Via Tyler Green comes another awesome installment of Alan Taylor’s photoblogging journey through WWII for The Atlantic. This time, a selection of stunning Kodachrome transparencies made by the Office of War Information, selected from the Library of Congress’s growing digitized collection. And look what else is in there?
The OWI was created in 1942 to propagandize domestically and abroad for the war. It sounds like a rather hotly contested mess of a government operation, and its domestic operations were basically defunded by Republicans and segregationists who complained that the OWI was actually using the war effort as an excuse to promote FDR, the New Deal, and racial equality.
A couple of things it did do: launch the Voice of America radio broadcast system, and take over the Farm Service Administration’s photography program. Which means the OWI was also involved in some way with Edward Steichen’s late 1942 MoMA photo exhibition, “Road To Victory,” which included many FSA images.
In any case, the OWI certainly turned the center of New York City into their propaganda playground. I mean, holy smokes, check out these photos of “This Is Our War,” just one of an ongoing series of exhibitions they staged in Rockefeller Center. This was in March 1943, and focused on the United Nations, the 28 countries and governments in exile who first signed onto Churchill’s Atlantic Charter, which articulated the Allied principles for the war, and incorporated FDR’s Four Freedoms. Which are embodied here by four giant, allegorical, golden sword statues: a dog, a snake, a dragon [?] and a pair of unbound hands.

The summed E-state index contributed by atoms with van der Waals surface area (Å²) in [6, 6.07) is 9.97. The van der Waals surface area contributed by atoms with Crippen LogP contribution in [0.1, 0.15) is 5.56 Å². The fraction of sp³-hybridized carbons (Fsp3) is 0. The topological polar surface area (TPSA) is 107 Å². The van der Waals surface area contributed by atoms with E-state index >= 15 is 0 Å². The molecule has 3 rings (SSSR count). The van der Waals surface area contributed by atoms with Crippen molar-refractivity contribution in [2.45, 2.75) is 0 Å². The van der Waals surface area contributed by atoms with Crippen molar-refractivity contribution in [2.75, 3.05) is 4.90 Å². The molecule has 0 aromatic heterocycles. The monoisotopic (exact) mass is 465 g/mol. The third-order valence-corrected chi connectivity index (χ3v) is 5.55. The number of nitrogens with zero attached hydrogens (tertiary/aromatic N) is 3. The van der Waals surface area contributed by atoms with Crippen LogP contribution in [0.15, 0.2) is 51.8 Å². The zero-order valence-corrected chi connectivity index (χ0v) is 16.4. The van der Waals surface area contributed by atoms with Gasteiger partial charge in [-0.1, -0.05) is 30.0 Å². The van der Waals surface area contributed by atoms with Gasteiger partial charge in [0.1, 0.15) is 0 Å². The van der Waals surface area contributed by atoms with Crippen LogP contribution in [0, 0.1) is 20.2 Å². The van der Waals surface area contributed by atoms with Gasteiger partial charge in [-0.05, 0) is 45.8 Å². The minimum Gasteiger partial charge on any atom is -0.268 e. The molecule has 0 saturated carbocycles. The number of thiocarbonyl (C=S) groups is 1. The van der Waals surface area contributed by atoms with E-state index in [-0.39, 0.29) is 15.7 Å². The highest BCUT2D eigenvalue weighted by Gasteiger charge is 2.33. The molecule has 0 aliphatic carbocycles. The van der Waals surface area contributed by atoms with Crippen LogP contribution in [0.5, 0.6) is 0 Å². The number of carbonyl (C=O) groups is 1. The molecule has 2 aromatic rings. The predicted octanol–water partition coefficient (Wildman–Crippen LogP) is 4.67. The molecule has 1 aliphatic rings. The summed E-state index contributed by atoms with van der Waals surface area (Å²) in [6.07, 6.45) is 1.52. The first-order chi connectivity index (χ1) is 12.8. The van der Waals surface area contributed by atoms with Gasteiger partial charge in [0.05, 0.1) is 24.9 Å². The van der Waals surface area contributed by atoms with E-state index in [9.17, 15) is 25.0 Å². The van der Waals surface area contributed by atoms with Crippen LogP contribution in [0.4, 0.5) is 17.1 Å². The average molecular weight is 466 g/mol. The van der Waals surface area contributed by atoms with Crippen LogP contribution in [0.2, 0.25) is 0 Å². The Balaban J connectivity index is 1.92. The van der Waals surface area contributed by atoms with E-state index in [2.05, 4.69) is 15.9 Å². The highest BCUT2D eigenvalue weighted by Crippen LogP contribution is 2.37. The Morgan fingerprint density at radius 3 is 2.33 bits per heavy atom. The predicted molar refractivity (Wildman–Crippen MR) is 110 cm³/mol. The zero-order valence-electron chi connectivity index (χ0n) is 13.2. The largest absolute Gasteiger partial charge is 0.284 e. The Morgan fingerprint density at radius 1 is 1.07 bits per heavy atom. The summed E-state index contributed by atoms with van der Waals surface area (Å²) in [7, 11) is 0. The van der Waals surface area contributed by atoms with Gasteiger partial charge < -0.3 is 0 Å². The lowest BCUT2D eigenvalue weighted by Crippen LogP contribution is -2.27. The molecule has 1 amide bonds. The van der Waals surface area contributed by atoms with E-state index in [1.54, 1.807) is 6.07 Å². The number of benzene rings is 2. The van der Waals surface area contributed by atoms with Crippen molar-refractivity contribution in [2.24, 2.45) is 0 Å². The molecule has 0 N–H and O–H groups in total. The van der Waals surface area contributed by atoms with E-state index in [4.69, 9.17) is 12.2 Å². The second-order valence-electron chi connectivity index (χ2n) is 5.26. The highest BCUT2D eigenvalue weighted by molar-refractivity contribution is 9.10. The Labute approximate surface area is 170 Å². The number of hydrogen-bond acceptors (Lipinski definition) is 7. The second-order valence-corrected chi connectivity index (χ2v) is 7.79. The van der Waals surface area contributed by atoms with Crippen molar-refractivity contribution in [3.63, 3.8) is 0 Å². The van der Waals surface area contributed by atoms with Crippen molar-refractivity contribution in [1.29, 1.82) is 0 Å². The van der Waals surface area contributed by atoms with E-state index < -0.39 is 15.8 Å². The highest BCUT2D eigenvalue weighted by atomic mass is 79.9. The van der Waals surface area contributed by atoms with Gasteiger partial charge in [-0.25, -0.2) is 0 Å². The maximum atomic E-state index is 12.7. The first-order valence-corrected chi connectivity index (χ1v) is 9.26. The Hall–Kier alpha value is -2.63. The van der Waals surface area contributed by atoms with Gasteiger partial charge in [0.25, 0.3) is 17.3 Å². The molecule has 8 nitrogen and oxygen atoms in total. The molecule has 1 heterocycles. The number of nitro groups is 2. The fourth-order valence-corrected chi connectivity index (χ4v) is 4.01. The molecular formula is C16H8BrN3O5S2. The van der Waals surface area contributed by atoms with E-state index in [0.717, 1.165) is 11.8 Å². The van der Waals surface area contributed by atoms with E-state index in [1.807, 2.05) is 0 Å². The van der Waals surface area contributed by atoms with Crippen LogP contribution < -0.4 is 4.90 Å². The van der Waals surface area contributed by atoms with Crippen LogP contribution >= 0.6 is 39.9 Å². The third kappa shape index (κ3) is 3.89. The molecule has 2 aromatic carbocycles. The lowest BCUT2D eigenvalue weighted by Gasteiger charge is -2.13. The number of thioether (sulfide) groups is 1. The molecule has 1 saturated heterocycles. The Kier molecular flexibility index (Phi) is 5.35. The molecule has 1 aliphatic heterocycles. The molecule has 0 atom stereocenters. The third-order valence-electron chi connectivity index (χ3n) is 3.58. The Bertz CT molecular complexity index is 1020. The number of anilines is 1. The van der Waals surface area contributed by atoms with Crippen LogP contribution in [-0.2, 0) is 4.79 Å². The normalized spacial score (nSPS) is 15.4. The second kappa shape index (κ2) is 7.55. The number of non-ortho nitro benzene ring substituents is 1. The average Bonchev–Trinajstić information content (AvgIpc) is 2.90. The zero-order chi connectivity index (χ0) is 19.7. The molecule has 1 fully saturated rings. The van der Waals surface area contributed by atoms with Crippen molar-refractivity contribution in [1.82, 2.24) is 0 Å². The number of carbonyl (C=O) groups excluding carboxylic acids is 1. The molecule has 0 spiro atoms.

In case you didn’t get the point from the inspirational photomural cutouts or the giant, somewhat awesome V for Victory, the exhibit also featured “amplifiers at each end broadcasting speeches by Roosevelt, Churchill and Chiang Kai-Shek every half hour.”
I know she wasn’t physically delivered into the world until 13 years later, but I wonder if Cady Noland wasn’t somehow born right here on Fifth Avenue.
But wait, there’s more! Here’s how the NY Times reported the opening of the OWI’s next show:
The fanatical scream, “Hell Hitler!” ripped through the air in Rockefeller Center. It took startled crowds some time to realize that the cry and the bark of Hitler’s voice came from some captured German sound films.
For “The Nature of The Enemy,” the OWI ringed the skating rink with massive photomurals showing Hitler, bombed out refugees, crying Chinese peasants, and flaming battleships. If you bought a war bond, you could sign a bomb that’d get dropped on Berlin.
Along the Promenade, a half dozen dioramas were, like the giant banners running the length of the buildings, just depicting the facts, ma’am: “THE ENEMY PLANS THIS FOR YOU”: “Desecration of Religion,” Militarization of Children,” “Concentration Camps,” &c., &c.
I’m sure the uneven spacing and kerning of this otherwise awesome [painted plywood? were there cabinetmakers on staff whose job consisted of building giant letters?] sign/sculpture was frightening enough to cause a dozen Madison Avenue ad layout men to enlist on the spot.
The Nature of The Enemy exhibition, Rockefeller Center, June 1943, 56 images [loc.gov]